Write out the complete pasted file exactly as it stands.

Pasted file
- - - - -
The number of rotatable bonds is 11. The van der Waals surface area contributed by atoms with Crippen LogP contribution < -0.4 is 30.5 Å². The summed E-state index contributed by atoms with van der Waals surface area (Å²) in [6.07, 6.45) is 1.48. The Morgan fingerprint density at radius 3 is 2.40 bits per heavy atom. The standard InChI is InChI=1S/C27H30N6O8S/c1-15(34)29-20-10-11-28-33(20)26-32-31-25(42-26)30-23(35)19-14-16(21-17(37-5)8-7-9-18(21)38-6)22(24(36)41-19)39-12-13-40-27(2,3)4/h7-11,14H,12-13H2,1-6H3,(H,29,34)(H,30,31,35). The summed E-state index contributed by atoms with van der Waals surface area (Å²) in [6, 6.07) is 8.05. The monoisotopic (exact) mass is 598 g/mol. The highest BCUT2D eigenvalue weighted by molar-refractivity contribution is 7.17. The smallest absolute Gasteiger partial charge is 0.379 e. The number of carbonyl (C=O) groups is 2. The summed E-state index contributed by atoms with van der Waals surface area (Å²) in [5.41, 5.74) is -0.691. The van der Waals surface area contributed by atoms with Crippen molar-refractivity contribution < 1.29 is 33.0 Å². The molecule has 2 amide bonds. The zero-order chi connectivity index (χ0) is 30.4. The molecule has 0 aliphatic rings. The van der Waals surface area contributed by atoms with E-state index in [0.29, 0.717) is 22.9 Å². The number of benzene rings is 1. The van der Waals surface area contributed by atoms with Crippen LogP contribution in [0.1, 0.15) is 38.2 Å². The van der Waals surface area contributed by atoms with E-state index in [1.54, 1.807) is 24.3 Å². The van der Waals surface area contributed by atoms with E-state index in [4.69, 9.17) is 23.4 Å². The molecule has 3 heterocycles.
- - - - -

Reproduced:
The number of rotatable bonds is 11. The van der Waals surface area contributed by atoms with Crippen LogP contribution < -0.4 is 30.5 Å². The summed E-state index contributed by atoms with van der Waals surface area (Å²) in [6.07, 6.45) is 1.48. The Morgan fingerprint density at radius 3 is 2.40 bits per heavy atom. The standard InChI is InChI=1S/C27H30N6O8S/c1-15(34)29-20-10-11-28-33(20)26-32-31-25(42-26)30-23(35)19-14-16(21-17(37-5)8-7-9-18(21)38-6)22(24(36)41-19)39-12-13-40-27(2,3)4/h7-11,14H,12-13H2,1-6H3,(H,29,34)(H,30,31,35). The summed E-state index contributed by atoms with van der Waals surface area (Å²) in [6, 6.07) is 8.05. The monoisotopic (exact) mass is 598 g/mol. The highest BCUT2D eigenvalue weighted by molar-refractivity contribution is 7.17. The smallest absolute Gasteiger partial charge is 0.379 e. The number of carbonyl (C=O) groups is 2. The summed E-state index contributed by atoms with van der Waals surface area (Å²) in [5.41, 5.74) is -0.691. The van der Waals surface area contributed by atoms with Crippen molar-refractivity contribution < 1.29 is 33.0 Å². The molecule has 2 amide bonds. The zero-order chi connectivity index (χ0) is 30.4. The molecule has 0 aliphatic rings. The van der Waals surface area contributed by atoms with E-state index in [0.29, 0.717) is 22.9 Å². The number of benzene rings is 1. The van der Waals surface area contributed by atoms with Crippen LogP contribution in [0.1, 0.15) is 38.2 Å². The van der Waals surface area contributed by atoms with E-state index in [1.54, 1.807) is 24.3 Å². The van der Waals surface area contributed by atoms with E-state index in [4.69, 9.17) is 23.4 Å². The molecule has 3 heterocycles.